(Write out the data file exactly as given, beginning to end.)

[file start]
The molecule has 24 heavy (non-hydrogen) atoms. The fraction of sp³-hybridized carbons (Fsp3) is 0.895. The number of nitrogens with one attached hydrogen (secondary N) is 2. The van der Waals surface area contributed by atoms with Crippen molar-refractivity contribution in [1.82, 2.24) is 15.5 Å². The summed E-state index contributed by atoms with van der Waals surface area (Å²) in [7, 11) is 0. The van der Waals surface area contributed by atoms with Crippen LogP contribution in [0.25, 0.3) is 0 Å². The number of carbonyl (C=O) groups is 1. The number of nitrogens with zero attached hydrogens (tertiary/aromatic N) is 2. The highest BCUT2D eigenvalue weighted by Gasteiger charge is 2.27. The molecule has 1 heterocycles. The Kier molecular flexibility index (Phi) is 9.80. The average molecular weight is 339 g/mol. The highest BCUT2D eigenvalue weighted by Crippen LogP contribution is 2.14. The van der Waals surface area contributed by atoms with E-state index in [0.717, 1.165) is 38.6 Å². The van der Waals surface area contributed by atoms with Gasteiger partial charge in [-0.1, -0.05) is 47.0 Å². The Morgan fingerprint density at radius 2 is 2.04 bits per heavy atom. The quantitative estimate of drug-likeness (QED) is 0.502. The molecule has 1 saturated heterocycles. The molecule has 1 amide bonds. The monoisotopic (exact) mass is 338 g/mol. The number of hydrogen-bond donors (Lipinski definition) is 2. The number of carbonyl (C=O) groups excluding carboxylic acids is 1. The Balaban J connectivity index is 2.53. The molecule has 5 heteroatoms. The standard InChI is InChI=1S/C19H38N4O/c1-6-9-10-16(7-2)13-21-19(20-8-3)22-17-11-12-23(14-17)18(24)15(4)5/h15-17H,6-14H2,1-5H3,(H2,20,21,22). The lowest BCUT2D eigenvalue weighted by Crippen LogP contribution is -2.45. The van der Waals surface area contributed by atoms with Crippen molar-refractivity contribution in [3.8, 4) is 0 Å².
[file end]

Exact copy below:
The molecule has 24 heavy (non-hydrogen) atoms. The fraction of sp³-hybridized carbons (Fsp3) is 0.895. The number of nitrogens with one attached hydrogen (secondary N) is 2. The van der Waals surface area contributed by atoms with Crippen molar-refractivity contribution in [1.82, 2.24) is 15.5 Å². The summed E-state index contributed by atoms with van der Waals surface area (Å²) in [7, 11) is 0. The van der Waals surface area contributed by atoms with Crippen LogP contribution in [0.25, 0.3) is 0 Å². The number of carbonyl (C=O) groups is 1. The number of nitrogens with zero attached hydrogens (tertiary/aromatic N) is 2. The highest BCUT2D eigenvalue weighted by Gasteiger charge is 2.27. The molecule has 1 heterocycles. The Kier molecular flexibility index (Phi) is 9.80. The average molecular weight is 339 g/mol. The highest BCUT2D eigenvalue weighted by Crippen LogP contribution is 2.14. The van der Waals surface area contributed by atoms with E-state index in [0.717, 1.165) is 38.6 Å². The van der Waals surface area contributed by atoms with Gasteiger partial charge in [-0.1, -0.05) is 47.0 Å². The Morgan fingerprint density at radius 2 is 2.04 bits per heavy atom. The quantitative estimate of drug-likeness (QED) is 0.502. The molecule has 1 saturated heterocycles. The molecule has 1 amide bonds. The monoisotopic (exact) mass is 338 g/mol. The number of hydrogen-bond donors (Lipinski definition) is 2. The number of carbonyl (C=O) groups excluding carboxylic acids is 1. The Balaban J connectivity index is 2.53. The molecule has 5 heteroatoms. The standard InChI is InChI=1S/C19H38N4O/c1-6-9-10-16(7-2)13-21-19(20-8-3)22-17-11-12-23(14-17)18(24)15(4)5/h15-17H,6-14H2,1-5H3,(H2,20,21,22). The lowest BCUT2D eigenvalue weighted by Crippen LogP contribution is -2.45. The van der Waals surface area contributed by atoms with Crippen molar-refractivity contribution in [3.8, 4) is 0 Å².